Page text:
prepare you to collect, analyze and manage data to help businesses and
organizations solve problems. You’ll be able to work as an actuary,
financial analyst, insurance underwriter, or as a statistician, which is
one of the fastest-growing occupations, according to the Bureau of Labor Statistics.
6. Clinical Nursing/Nursing Administration
Average debt: $49,052
Average salary within two years of leaving school: $99,358
Average monthly debt-to-income ratio: 6.1%
Nursing is one of those fields where you really don’t need to
go to grad school. A bachelor’s degree will net you job security and a
solid salary. But if you want to teach nursing, work as a nurse
administrator or practice in a specialized field like anesthesiology or
pediatrics, then a master’s is a must. Besides having one of the highest
salaries on our list, nurses are also in extremely high demand. So much
so that the Bureau of Labor Statistics projects that the profession will experience a 45% growth over the next eight years.
7. Bioethics/Medical Ethics
Average debt: $36,408
Average salary within two years of leaving school: $76,534
Average monthly debt-to-income ratio: 6.3%
Bioethics is an interdisciplinary field that
combines combines tenets of medicine, law, philosophy and sociology. The
goal is to train people to, for example, advise on the design of
clinical trials to ensure they’re ethical. Day-to-day tasks include
heavy research, interviewing and writing. Although it’s a relatively
small field, it is a growing profession. You’ll be able to work in a
variety of settings, including hospitals, pharmaceutical companies,
universities and government agencies.
Average debt: $31,273
Average salary within two years of leaving school: $60,140
Average monthly debt-to-income ratio: 6.6%
There’s a longstanding (and maybe now, cliched) line of jokes about accountants being boring.
But with solid career prospects and above-average salaries, maybe it’s
the accountants who are getting the last laugh. A master’s degree in the
field can prep you to become a CPA, as well as the lesser-known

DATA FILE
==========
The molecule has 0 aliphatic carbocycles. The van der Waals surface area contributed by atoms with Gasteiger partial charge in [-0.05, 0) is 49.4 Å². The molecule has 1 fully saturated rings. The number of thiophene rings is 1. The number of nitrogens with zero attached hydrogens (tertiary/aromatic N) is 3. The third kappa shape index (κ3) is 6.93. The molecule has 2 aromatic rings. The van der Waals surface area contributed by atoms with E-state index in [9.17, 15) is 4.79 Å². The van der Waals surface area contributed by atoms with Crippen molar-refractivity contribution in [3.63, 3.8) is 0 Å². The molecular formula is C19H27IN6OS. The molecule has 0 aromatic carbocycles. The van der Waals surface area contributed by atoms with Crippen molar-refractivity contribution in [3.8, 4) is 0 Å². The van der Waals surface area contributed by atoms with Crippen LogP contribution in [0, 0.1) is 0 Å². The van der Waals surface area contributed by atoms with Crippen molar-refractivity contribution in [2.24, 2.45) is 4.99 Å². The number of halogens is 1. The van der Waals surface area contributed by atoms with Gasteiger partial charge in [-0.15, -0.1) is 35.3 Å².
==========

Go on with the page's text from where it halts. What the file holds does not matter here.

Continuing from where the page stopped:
certified management accountant. You can even work in fields that sound
the opposite of boring, like forensic accounting or fraud examination.
9. Business Administration and Business/Commerce
Average debt: $38,673 – $38,731
Average salary within two years of leaving school: $69,384 – $77,164
Average monthly debt-to-income ratio: 6.6% – 7.2%
If you’re looking for a degree that’s flexible
and can help you set foot in almost any industry — look no further. With
a master’s degree in business administration or business and commerce,
which we’ve combined into a single entry here, you can specialize in
multiple areas, including marketing, supply chain management and
finance. You can also work in fields as wide-ranging as health care or
fashion. With so many paths to choose from, it should be no surprise
that business is one of the most common graduate degree programs.
10. Computer Sciences and Information Technology Administration Management
Average debt: $41,597 – $50,318
Average salary within two years of leaving school: $77,636 – $84,437
Average monthly debt-to-income ratio: 7% – 7.4%
A greater emphasis on cloud computing, data
collection and storage, and information security is going to drive
serious demand for people with training in this area. In fact, the
Bureau of Labor Statistics reports
that job openings for computer science and IT management, which we’ve
combined into a single listing here, will grow by 11% over the next